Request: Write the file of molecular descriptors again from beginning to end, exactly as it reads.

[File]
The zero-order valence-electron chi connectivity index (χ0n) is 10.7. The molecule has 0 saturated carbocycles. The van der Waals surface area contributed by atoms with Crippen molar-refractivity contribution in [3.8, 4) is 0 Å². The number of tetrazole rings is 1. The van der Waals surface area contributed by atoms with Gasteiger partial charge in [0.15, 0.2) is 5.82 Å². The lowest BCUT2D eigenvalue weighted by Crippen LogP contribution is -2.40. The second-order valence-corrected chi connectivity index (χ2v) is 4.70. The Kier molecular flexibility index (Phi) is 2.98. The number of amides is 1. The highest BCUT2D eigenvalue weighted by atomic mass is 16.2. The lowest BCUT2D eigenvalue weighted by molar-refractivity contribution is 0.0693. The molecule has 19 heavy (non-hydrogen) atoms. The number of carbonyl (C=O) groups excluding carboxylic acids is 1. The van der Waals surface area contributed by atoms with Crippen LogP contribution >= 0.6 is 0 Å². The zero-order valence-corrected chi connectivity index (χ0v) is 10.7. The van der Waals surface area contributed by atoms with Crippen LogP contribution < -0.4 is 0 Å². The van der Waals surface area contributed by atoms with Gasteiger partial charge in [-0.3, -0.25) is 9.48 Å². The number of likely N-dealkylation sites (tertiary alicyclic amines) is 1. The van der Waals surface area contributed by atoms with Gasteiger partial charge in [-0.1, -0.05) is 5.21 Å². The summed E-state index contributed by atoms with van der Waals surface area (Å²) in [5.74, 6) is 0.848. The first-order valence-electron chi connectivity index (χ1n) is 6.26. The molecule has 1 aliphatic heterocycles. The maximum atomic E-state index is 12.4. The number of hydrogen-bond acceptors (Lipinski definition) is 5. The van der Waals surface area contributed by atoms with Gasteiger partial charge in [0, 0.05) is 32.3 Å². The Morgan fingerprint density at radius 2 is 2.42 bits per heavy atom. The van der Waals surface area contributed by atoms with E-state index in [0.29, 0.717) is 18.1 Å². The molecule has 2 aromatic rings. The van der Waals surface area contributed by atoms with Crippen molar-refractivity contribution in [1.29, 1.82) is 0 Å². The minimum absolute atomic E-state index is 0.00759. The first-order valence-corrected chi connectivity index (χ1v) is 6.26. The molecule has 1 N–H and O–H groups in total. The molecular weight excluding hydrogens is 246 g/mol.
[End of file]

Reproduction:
The zero-order valence-electron chi connectivity index (χ0n) is 10.7. The molecule has 0 saturated carbocycles. The van der Waals surface area contributed by atoms with Crippen molar-refractivity contribution in [3.8, 4) is 0 Å². The number of tetrazole rings is 1. The van der Waals surface area contributed by atoms with Gasteiger partial charge in [0.15, 0.2) is 5.82 Å². The lowest BCUT2D eigenvalue weighted by Crippen LogP contribution is -2.40. The second-order valence-corrected chi connectivity index (χ2v) is 4.70. The Kier molecular flexibility index (Phi) is 2.98. The number of amides is 1. The highest BCUT2D eigenvalue weighted by atomic mass is 16.2. The lowest BCUT2D eigenvalue weighted by molar-refractivity contribution is 0.0693. The molecule has 19 heavy (non-hydrogen) atoms. The number of carbonyl (C=O) groups excluding carboxylic acids is 1. The van der Waals surface area contributed by atoms with Crippen LogP contribution >= 0.6 is 0 Å². The zero-order valence-corrected chi connectivity index (χ0v) is 10.7. The van der Waals surface area contributed by atoms with Crippen LogP contribution < -0.4 is 0 Å². The van der Waals surface area contributed by atoms with Gasteiger partial charge in [-0.3, -0.25) is 9.48 Å². The number of likely N-dealkylation sites (tertiary alicyclic amines) is 1. The van der Waals surface area contributed by atoms with Gasteiger partial charge in [-0.1, -0.05) is 5.21 Å². The summed E-state index contributed by atoms with van der Waals surface area (Å²) in [5.74, 6) is 0.848. The first-order valence-electron chi connectivity index (χ1n) is 6.26. The molecule has 1 aliphatic heterocycles. The maximum atomic E-state index is 12.4. The number of hydrogen-bond acceptors (Lipinski definition) is 5. The van der Waals surface area contributed by atoms with Gasteiger partial charge in [0, 0.05) is 32.3 Å². The Morgan fingerprint density at radius 2 is 2.42 bits per heavy atom. The van der Waals surface area contributed by atoms with E-state index in [0.29, 0.717) is 18.1 Å². The molecule has 2 aromatic rings. The van der Waals surface area contributed by atoms with Crippen molar-refractivity contribution in [1.29, 1.82) is 0 Å². The minimum absolute atomic E-state index is 0.00759. The first-order valence-corrected chi connectivity index (χ1v) is 6.26. The molecule has 1 N–H and O–H groups in total. The molecular weight excluding hydrogens is 246 g/mol.